Thank you for allowing me an opportunity to answer your interesting
What you are referring to appears to be a medical examiners report. In
my 23 years in law enforcement I have attended a number of autopsies
that reveal test results similar to the ones you have provided, so
from my experience (knowing no more about these test results that what
I can readily see) I'll first address the matter of terminology:
Blood Heart (or Blood/Heart) is a brief way of indicating, blood of
the heart or a blood sample taken directly from the heart muscle
Blood Peripheral could better be said as "Blood from a peripheral
region". It refers to a blood sample taken from a peripheral vessel
other than the heart such as an artery in the groin, neck, chest, etc.
It is a sample of the body's blood content at large.
Urine is the liquid waste matter excreted by the kidneys into the
bladder and expelled through the urethra.
Vitreous is short for vitreous humor which is the gelatinous
substance that fills the eyeball.
Volatiles refers to volatile organic compounds (VOCs). These are
compounds that might have been ingested or inhaled by an individual
and may be present in their system (usually post-mortem).
Now, the substances/tissues mentioned above retain a certain amount of
volatiles post-mortem and the can be analyzed using a chromatograph
and/or a mass spectrometer to determine the type and level of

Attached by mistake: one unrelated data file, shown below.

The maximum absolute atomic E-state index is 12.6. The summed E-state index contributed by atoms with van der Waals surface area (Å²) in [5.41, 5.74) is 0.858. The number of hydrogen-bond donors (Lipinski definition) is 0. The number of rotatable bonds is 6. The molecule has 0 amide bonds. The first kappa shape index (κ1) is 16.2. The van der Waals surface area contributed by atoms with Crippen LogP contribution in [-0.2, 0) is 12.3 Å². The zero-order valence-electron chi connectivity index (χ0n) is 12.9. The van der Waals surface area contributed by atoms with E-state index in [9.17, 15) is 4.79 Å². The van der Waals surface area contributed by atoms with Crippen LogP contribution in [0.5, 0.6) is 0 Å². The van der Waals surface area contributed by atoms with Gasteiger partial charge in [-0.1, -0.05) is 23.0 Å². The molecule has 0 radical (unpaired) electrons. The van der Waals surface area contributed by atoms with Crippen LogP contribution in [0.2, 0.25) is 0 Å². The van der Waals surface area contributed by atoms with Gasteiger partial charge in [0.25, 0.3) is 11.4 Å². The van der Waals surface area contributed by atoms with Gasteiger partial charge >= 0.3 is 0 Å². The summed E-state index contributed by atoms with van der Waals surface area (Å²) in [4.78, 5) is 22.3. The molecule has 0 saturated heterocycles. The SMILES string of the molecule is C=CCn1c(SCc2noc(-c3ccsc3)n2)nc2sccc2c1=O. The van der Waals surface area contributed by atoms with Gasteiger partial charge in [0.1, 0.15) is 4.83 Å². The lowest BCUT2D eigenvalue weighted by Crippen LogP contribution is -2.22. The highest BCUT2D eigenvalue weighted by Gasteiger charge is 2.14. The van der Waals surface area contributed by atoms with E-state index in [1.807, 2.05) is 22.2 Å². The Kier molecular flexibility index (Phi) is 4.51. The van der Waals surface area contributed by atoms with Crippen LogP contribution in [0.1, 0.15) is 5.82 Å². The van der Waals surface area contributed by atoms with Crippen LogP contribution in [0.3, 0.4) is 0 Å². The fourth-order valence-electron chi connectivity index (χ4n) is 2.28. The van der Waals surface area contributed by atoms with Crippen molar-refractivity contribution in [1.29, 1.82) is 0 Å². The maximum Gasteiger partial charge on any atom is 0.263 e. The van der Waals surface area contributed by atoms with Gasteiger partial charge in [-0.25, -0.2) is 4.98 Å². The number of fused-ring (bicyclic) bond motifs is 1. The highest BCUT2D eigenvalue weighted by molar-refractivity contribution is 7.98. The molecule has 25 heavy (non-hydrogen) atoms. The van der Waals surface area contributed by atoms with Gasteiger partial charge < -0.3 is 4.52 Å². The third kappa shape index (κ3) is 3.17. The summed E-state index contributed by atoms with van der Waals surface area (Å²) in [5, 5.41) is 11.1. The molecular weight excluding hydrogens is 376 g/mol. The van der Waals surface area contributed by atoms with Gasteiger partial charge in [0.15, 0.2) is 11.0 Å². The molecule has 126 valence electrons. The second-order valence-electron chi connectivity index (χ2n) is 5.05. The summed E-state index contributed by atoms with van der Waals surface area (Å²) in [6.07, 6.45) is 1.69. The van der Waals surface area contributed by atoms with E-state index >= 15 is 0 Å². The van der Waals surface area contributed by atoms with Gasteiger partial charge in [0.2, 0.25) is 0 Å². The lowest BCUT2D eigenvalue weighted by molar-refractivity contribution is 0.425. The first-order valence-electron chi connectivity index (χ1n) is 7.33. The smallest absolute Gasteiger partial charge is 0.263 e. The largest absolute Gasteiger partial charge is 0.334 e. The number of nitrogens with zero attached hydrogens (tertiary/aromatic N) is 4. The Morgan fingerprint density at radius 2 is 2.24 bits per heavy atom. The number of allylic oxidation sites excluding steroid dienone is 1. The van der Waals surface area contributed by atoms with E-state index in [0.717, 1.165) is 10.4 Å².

volatiles if any are present. Certain combinations of the level of
volatiles in these substances/tissues, such as ethanol, would provide
a known signature consistent with intoxication, poisoning, overdose,
etc., and give investigators and fairly clear picture of either a
probable cause of death or at a minimum, the state of being of an
individual at a particular moment in time, say, at the time of death,
for example. This same test can be used to detect carbon monoxide,
fumes/inhalants (like accelerants, glue, paint, gasoline, etc.),
ingested material (like liquor, beer, wine, etc.), and so on. In this
case, ethanol refers to consumable alcohol (i.e. the type found in
The measurements %(w/v) indicates percent (weight by volume). As
explained here, it is an abbreviation for "weight by volume," a
slightly confusing phrase used in chemistry and pharmacology to
describe the concentration of a substance in a mixture or solution.
The weight by volume is the mass (in grams) of the substance dissolved
in or mixed with 100 milliliters of solution or mixture. For example,
the concentration of fluoride in toothpaste is usually about 0.15%
w/v, meaning that there is 0.15 gram of fluoride per 100 milliliters
of toothpaste. Thus 1% w/v is equal to 1 gram per deciliter (g/dL) or
10 grams per liter (g/L).
Ethanol is found in a number of other substances besides liquor. We
ingest it daily to some degree whether we know it or not. It is found
in peppermint, cosmetics, mouthwash, toothpaste, and other commonly
used substances. On initial glance, it does not appear that this test
results you have provided reveal extraordinary levels of ethanol, but
you might want to consult a pharmacist or a chemist for a more
reliable opinion on that particular issue.
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VOLATILES IN PHARMACEUTICALS
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